Case Study: Reducing Bullying with the Empathy Toy

Winnipeg, Manitoba is a diverse city where tensions between different cultural groups often run deep. Racism and discrimination in Winnipeg are also tied to Canada-wide issues of reconciliation between Indigenous and non-Indigenous people. Addressing the legacy of cultural genocide is an ongoing, nationwide process. In Winnipeg, one high school is using empathy to encourage healing and reconciliation within its halls and among the larger community.

St. John’s High School launched a 21 Leaders program in 2015 to help put a stop to bullying and racism. The program encourages students to become the teachers: instead of the teachers leading Empathy Toy workshops, the students lead them, gaining valuable leadership skills in the process. A key part of the program is that students act as leaders to empower one another and promote respect and understanding. And this approach has clearly paid off: since 21 Leaders began, the school’s office has seen an 85% drop in cases of bullying and conflict. Cree Crowchild, Vice Principal at St. John’s High School, introduced the Empathy Toy as part of the 21 Leaders program to help students from different backgrounds communicate and better understand one another. For more insights, you can read a detailed case study of the 21 Leaders program in our interview with Cree, where he outlines how St John's High School used the Empathy Toy to create a more inclusive community.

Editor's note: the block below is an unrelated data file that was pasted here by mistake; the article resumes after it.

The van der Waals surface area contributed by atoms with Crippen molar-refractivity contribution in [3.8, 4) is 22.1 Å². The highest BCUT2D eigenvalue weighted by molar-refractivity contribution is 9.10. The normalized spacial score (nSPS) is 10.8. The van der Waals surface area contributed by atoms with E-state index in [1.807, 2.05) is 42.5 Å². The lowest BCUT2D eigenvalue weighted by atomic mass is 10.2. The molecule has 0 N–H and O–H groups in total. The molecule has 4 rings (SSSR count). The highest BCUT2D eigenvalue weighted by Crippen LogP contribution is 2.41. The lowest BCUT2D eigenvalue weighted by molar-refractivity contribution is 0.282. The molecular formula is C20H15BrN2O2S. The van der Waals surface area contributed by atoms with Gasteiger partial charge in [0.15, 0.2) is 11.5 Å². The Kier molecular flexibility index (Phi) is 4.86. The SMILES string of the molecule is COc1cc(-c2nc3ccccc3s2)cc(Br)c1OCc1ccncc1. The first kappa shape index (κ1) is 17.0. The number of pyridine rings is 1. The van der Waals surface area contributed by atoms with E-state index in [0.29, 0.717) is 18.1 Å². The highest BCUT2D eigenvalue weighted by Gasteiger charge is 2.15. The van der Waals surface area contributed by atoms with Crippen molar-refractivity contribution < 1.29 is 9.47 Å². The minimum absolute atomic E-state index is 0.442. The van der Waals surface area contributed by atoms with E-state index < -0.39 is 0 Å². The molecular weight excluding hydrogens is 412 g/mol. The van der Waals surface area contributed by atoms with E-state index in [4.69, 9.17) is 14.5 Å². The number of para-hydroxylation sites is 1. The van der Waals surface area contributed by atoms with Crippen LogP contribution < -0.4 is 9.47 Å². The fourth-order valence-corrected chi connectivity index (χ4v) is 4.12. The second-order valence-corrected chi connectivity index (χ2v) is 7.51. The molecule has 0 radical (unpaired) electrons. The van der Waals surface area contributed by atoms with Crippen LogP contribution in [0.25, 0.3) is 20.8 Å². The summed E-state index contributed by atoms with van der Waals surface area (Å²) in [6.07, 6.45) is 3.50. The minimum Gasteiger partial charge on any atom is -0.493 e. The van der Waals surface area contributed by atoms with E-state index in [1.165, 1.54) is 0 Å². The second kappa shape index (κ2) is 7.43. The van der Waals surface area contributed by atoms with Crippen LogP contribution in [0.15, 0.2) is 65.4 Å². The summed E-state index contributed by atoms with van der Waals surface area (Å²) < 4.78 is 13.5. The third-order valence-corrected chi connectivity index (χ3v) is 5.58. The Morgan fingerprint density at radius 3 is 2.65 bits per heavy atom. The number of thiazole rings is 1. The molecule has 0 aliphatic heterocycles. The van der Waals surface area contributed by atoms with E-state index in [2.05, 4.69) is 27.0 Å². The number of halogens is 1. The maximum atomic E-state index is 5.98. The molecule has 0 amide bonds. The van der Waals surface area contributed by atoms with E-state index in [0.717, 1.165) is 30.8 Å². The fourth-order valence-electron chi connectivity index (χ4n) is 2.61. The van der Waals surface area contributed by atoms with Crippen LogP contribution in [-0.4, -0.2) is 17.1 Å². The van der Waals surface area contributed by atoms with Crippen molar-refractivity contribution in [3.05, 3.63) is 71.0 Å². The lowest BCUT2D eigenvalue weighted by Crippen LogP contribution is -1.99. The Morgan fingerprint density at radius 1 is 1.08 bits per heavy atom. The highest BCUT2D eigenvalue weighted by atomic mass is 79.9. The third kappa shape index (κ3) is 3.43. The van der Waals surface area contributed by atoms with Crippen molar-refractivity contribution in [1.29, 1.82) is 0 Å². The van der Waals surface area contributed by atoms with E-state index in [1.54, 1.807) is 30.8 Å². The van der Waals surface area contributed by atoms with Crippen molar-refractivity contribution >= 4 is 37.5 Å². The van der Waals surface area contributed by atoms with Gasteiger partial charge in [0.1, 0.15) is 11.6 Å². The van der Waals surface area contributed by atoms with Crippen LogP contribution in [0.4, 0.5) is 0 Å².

For Cree and his 21 Leaders program, empathy is the foundation for community building:

“You can’t teach empathy from a textbook, you’ve got to experience it. Tangible things like The Empathy Toy are tools that can help support a movement ... Empathy is where it starts. It’s right at the centre. If you can’t build an understanding of what empathy is, you’re going to be in a lot of trouble.”

Cree Crowchild, Vice Principal, St John's High School, Winnipeg

The Empathy Toy has become so central to the school’s anti-bullying work that it drew the attention of Winnipeg’s mayor, Brian Bowman. In 2016, Twenty One Toys received an honour from Mayor Bowman in recognition of the positive impact the Empathy Toy makes in schools and the wider community.

A St. John’s High School student explained how he sums up the importance of the Empathy Toy to his Dad this way:

“I explained to him that it teaches kids empathy; it teaches more than just empathy. It makes people communicate with each other even if they don’t really know each other. People can become friends just because of the toy. And then he starts to understand why it’s become such a big, key part of our school.”

Read our full interview with Cree to see how the Empathy Toy is helping to reduce racism and bullying, and build respect among students.

The Empathy Toy

…is a blindfolded puzzle game that can only be solved when players learn to understand each other.

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